“I’m sure it’s an acquired taste,” responded Wash. “You ever get lonely, just piss me off and I’ll bring myself to beat the snot out of you.”
“Why, how obliging,” replied Mal. “And just how would I go about pissing you off?”
Wash rolled his eyes. “Just start talking.”
Mal’s eyes drifted open. Little by little, he was losing the urge to sleep around the clock as his body started to recover and the doctors slowly eased up on the drugs. Sleeping still held enormous appeal, but now he sometimes woke up and actually wanted to move about.
It was early in the morning, and the others were still asleep, but the building was flooded with light. He stood and walked softly to the window. The yard was blanketed in a thick layer of snow, unbroken except for the tracks of the guard leading to the gate and away again. Small, lazy flakes still fell here and there.
Careful not to wake the others, he pulled on his coat and slipped out the door. Mal drew a deep breath of the cold air and listened to the unusual quiet, realizing for the first time why he enjoyed weather here so much. It was one of the few things that changed.
For a few minutes he simply stood, taking it in. He wondered if it could be like this for ten years, each day giving him some moment of pleasure or comfort to make this life bearable. Six years of war. Surrounded by noise and death and destruction, never knowing which second would be his last. It had driven some insane, but it had driven him to give his all for each one of those seconds.
He knelt down and dug his fingers in the snow. Getting through the days here wasn’t much different from getting through the war if a man looked at it right. Just slower. Different things to fight.
There was only one thing he could do to the Alliance in revenge and defiance, and that was to continue to exist. With determination in every fiber of his being, he was going to live and succeed and show them that they could destroy everything he’d ever known, but he’d still be there, never forgetting and never breaking. If nobody else was there to hold them accountable for the dead and the suffering, he would until the day he died.
He rounded the snow into a ball, packing it carefully into a perfectly rounded shape. He repeated it until he had five perfectly crafted snowballs, and arranged them in the crook of his arm. Standing, he eased the door open ever so quietly and crept into the room, positioning himself strategically.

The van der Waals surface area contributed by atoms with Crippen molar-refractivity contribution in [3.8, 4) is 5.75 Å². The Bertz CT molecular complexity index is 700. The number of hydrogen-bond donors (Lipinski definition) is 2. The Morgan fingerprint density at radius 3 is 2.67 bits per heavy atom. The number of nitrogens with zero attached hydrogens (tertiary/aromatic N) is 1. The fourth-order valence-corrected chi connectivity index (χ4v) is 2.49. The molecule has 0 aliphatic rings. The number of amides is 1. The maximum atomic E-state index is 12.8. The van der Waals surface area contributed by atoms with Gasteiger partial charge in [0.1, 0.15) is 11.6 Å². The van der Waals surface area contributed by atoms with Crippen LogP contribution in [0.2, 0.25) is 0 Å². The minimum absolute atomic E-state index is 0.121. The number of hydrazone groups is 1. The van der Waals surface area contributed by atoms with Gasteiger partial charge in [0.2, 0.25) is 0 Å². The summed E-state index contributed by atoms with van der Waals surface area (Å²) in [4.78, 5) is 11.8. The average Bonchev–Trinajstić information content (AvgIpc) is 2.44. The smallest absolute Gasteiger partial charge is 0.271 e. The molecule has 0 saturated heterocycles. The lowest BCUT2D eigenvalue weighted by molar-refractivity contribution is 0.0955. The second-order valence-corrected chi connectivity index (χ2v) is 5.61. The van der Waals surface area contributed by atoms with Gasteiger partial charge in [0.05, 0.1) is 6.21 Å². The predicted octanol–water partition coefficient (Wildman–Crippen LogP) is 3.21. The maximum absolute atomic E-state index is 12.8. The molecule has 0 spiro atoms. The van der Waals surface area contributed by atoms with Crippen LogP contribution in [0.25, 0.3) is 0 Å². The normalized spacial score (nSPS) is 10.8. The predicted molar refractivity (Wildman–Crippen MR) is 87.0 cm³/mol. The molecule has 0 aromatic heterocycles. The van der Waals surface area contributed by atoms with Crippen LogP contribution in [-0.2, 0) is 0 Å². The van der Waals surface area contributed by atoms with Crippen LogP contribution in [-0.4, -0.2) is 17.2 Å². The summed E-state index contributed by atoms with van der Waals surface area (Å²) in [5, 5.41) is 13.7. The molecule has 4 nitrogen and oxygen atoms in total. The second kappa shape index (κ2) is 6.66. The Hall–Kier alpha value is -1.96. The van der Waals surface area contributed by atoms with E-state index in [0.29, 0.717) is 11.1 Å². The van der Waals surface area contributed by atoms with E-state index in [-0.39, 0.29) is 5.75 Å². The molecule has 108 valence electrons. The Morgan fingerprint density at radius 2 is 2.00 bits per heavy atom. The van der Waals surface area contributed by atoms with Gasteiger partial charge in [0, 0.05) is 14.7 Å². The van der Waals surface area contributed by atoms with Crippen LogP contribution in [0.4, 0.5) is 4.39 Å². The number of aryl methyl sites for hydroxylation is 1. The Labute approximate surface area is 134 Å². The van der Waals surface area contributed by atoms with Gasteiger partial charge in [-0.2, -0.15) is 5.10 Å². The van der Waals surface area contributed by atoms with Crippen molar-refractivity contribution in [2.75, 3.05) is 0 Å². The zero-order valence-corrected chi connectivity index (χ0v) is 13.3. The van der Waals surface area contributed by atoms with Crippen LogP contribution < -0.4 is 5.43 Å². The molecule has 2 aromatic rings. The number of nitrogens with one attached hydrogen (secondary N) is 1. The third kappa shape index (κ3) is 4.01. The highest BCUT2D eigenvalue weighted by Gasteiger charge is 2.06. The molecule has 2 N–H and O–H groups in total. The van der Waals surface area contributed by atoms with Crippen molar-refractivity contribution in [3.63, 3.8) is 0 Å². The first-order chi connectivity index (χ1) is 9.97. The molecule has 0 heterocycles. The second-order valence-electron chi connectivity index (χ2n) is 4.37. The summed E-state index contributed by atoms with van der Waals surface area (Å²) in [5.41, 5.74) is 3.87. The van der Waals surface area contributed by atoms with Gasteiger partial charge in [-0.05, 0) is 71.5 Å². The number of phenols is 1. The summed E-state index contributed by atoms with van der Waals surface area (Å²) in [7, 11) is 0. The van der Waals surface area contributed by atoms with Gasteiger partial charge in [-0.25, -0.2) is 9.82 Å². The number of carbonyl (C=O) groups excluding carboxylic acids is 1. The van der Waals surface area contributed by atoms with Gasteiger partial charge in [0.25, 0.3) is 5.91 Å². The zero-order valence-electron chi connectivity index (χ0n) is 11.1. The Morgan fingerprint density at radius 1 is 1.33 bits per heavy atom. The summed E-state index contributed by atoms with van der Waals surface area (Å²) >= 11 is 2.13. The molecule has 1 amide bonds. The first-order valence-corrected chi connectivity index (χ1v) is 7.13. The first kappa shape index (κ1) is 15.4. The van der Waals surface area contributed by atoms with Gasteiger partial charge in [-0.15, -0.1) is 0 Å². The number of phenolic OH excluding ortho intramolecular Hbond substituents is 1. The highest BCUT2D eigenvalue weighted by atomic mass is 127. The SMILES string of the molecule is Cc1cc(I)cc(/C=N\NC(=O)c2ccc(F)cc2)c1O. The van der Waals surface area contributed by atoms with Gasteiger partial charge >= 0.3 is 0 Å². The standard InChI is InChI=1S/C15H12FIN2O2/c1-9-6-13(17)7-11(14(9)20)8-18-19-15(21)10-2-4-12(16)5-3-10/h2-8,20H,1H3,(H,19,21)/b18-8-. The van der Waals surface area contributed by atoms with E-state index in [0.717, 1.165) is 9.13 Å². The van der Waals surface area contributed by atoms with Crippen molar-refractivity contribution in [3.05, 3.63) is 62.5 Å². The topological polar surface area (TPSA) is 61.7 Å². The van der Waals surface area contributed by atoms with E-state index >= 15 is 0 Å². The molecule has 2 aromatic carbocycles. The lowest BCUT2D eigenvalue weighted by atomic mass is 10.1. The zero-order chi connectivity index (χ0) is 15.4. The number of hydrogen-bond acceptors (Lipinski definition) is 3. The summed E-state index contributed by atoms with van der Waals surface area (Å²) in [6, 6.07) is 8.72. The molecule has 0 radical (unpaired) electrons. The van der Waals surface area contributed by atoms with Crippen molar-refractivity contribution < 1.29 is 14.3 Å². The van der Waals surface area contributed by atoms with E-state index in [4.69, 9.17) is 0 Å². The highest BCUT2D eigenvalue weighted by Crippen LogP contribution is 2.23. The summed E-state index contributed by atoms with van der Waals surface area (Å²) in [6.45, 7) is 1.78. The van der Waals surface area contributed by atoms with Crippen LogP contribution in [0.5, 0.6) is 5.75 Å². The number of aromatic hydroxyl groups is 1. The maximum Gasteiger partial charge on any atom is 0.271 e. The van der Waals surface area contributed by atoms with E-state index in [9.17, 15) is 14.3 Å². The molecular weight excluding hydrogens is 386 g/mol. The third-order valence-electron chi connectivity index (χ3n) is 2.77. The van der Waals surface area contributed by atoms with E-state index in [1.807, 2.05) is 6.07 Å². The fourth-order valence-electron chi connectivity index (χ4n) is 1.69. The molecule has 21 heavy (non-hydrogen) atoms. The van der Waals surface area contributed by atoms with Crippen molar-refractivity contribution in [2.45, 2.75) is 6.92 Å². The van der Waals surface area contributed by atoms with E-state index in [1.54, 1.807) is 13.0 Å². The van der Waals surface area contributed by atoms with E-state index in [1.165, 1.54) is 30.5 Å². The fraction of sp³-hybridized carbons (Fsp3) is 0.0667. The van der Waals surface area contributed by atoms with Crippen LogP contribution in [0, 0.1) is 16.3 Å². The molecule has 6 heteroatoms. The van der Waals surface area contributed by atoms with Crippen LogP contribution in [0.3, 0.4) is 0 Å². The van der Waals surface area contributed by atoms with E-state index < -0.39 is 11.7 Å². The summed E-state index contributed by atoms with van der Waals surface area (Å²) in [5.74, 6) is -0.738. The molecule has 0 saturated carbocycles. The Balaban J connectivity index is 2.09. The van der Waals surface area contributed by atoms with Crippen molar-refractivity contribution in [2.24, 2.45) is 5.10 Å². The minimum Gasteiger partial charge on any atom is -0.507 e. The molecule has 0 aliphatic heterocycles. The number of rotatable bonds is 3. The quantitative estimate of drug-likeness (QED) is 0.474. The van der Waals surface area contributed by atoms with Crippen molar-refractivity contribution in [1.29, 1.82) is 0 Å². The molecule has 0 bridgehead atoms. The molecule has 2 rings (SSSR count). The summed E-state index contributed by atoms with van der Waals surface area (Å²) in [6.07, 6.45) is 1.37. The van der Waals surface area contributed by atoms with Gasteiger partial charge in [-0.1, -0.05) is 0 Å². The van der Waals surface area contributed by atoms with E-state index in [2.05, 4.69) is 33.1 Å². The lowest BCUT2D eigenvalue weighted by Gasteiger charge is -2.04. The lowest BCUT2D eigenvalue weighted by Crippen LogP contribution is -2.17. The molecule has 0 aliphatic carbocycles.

The first one had Wash’s name on it, but Zeke, Matty, Gray, and Straaker soon joined him in coming awake with a splutter, yelping and cursing and chasing Mal as he ran out the door.
He stopped outside and put his hands on his knees, gasping for breath. Gorram he was in weak shape. Snow pelted him from all directions, loosely packed handfuls carefully gauged to avoid hurting him. He sat and started crafting more ammunition, jackets were donned, and laughter broke the silence.
Mal lobbed a snowball in Zeke's direction, and looked around when he heard a call outside the gate. "Reynolds?" It wasn't a commanding voice, and he saw a slightly familiar figure standing there.
He met the guard at the gate; it was the young cover officer who'd tried to protect him from Lambert. "Sir?"
"Noth – nothing, really, sir. I just wanted to say hi – I'm gonna be the new day shift guard out here."
Mal extended his hand. "Glad to hear it. Never got to thanking you for trying to help me that time."
"Andy, sir. Andy Lang. You're welcome, and – are you okay, sir? Heard you got hurt really bad."
Mal nodded. "Doing shiny, sir. Gotta say, you folk are about as good at taking care of a fella when you want to as you are beating 'im up."
The officer screwed up his face in distaste. "I've never beaten anyone."
"Could we keep it that way?" asked Mal with a grin. He was starting to see how Wash felt sorry for their guards; there was frost forming on the boy's hair, and his lips were an odd shade of blue. It was a nice day to play in the snow, but a horrible one to spend outside on your feet. "Snowball fight?" he asked impulsively.
The kid's face lit up, and he reached for a handful of snow with a grin.
Tuesday, November 13, 2007 2:38 AM
Friday, January 16, 2009 4:46 PM